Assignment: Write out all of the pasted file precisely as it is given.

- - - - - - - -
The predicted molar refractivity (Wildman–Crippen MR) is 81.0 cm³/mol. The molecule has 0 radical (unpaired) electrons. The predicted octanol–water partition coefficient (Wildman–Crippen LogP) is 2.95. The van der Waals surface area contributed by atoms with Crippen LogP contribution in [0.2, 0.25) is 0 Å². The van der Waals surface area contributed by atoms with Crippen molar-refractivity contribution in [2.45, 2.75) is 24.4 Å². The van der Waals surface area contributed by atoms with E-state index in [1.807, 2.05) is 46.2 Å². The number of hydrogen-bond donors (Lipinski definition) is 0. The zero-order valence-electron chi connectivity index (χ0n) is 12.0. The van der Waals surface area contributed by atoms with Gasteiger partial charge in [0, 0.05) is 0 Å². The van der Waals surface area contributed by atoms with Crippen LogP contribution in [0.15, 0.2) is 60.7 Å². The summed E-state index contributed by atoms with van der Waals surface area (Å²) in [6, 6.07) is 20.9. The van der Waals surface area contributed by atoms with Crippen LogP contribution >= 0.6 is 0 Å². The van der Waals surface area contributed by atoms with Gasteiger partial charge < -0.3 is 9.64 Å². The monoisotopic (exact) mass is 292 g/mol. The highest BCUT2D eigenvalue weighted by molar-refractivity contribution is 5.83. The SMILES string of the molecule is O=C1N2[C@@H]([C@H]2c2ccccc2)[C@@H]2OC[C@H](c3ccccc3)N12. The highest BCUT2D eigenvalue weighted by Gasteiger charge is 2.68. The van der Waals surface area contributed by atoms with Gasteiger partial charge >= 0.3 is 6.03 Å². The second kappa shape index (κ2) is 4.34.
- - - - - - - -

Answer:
The predicted molar refractivity (Wildman–Crippen MR) is 81.0 cm³/mol. The molecule has 0 radical (unpaired) electrons. The predicted octanol–water partition coefficient (Wildman–Crippen LogP) is 2.95. The van der Waals surface area contributed by atoms with Crippen LogP contribution in [0.2, 0.25) is 0 Å². The van der Waals surface area contributed by atoms with Crippen molar-refractivity contribution in [2.45, 2.75) is 24.4 Å². The van der Waals surface area contributed by atoms with E-state index in [1.807, 2.05) is 46.2 Å². The number of hydrogen-bond donors (Lipinski definition) is 0. The zero-order valence-electron chi connectivity index (χ0n) is 12.0. The van der Waals surface area contributed by atoms with Gasteiger partial charge in [0, 0.05) is 0 Å². The van der Waals surface area contributed by atoms with Crippen LogP contribution in [0.15, 0.2) is 60.7 Å². The summed E-state index contributed by atoms with van der Waals surface area (Å²) in [6, 6.07) is 20.9. The van der Waals surface area contributed by atoms with Crippen LogP contribution >= 0.6 is 0 Å². The van der Waals surface area contributed by atoms with Gasteiger partial charge < -0.3 is 9.64 Å². The monoisotopic (exact) mass is 292 g/mol. The highest BCUT2D eigenvalue weighted by molar-refractivity contribution is 5.83. The SMILES string of the molecule is O=C1N2[C@@H]([C@H]2c2ccccc2)[C@@H]2OC[C@H](c3ccccc3)N12. The highest BCUT2D eigenvalue weighted by Gasteiger charge is 2.68. The van der Waals surface area contributed by atoms with Gasteiger partial charge >= 0.3 is 6.03 Å². The second kappa shape index (κ2) is 4.34.